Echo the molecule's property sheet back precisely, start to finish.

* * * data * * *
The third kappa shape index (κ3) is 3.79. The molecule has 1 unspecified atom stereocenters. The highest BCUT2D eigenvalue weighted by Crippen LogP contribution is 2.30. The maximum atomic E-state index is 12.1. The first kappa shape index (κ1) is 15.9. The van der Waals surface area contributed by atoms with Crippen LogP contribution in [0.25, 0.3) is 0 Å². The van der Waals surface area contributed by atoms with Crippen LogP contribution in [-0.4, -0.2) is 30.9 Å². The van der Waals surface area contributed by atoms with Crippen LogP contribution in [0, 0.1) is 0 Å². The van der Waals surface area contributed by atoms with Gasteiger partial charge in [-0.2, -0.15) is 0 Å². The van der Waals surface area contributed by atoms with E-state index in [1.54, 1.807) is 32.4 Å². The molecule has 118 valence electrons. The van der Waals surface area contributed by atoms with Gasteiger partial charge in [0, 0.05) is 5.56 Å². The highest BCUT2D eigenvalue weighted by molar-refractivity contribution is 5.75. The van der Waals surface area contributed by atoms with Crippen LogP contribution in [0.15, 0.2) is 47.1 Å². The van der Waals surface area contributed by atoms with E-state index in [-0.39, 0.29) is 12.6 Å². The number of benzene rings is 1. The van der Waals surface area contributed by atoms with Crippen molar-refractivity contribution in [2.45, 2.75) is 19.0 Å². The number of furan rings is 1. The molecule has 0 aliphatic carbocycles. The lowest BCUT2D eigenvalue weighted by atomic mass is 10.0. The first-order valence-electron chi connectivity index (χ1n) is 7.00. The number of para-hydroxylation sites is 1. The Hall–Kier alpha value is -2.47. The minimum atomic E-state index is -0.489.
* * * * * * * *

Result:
The third kappa shape index (κ3) is 3.79. The molecule has 1 unspecified atom stereocenters. The highest BCUT2D eigenvalue weighted by Crippen LogP contribution is 2.30. The maximum atomic E-state index is 12.1. The first kappa shape index (κ1) is 15.9. The van der Waals surface area contributed by atoms with Crippen LogP contribution in [0.25, 0.3) is 0 Å². The van der Waals surface area contributed by atoms with Crippen LogP contribution in [-0.4, -0.2) is 30.9 Å². The van der Waals surface area contributed by atoms with Crippen LogP contribution in [0, 0.1) is 0 Å². The van der Waals surface area contributed by atoms with Gasteiger partial charge in [-0.2, -0.15) is 0 Å². The van der Waals surface area contributed by atoms with E-state index in [1.54, 1.807) is 32.4 Å². The molecule has 118 valence electrons. The van der Waals surface area contributed by atoms with Gasteiger partial charge in [0, 0.05) is 5.56 Å². The highest BCUT2D eigenvalue weighted by molar-refractivity contribution is 5.75. The van der Waals surface area contributed by atoms with Crippen LogP contribution in [0.15, 0.2) is 47.1 Å². The van der Waals surface area contributed by atoms with E-state index in [-0.39, 0.29) is 12.6 Å². The number of benzene rings is 1. The van der Waals surface area contributed by atoms with Crippen molar-refractivity contribution in [2.45, 2.75) is 19.0 Å². The number of furan rings is 1. The molecule has 0 aliphatic carbocycles. The lowest BCUT2D eigenvalue weighted by atomic mass is 10.0. The first-order valence-electron chi connectivity index (χ1n) is 7.00. The number of para-hydroxylation sites is 1. The Hall–Kier alpha value is -2.47. The minimum atomic E-state index is -0.489.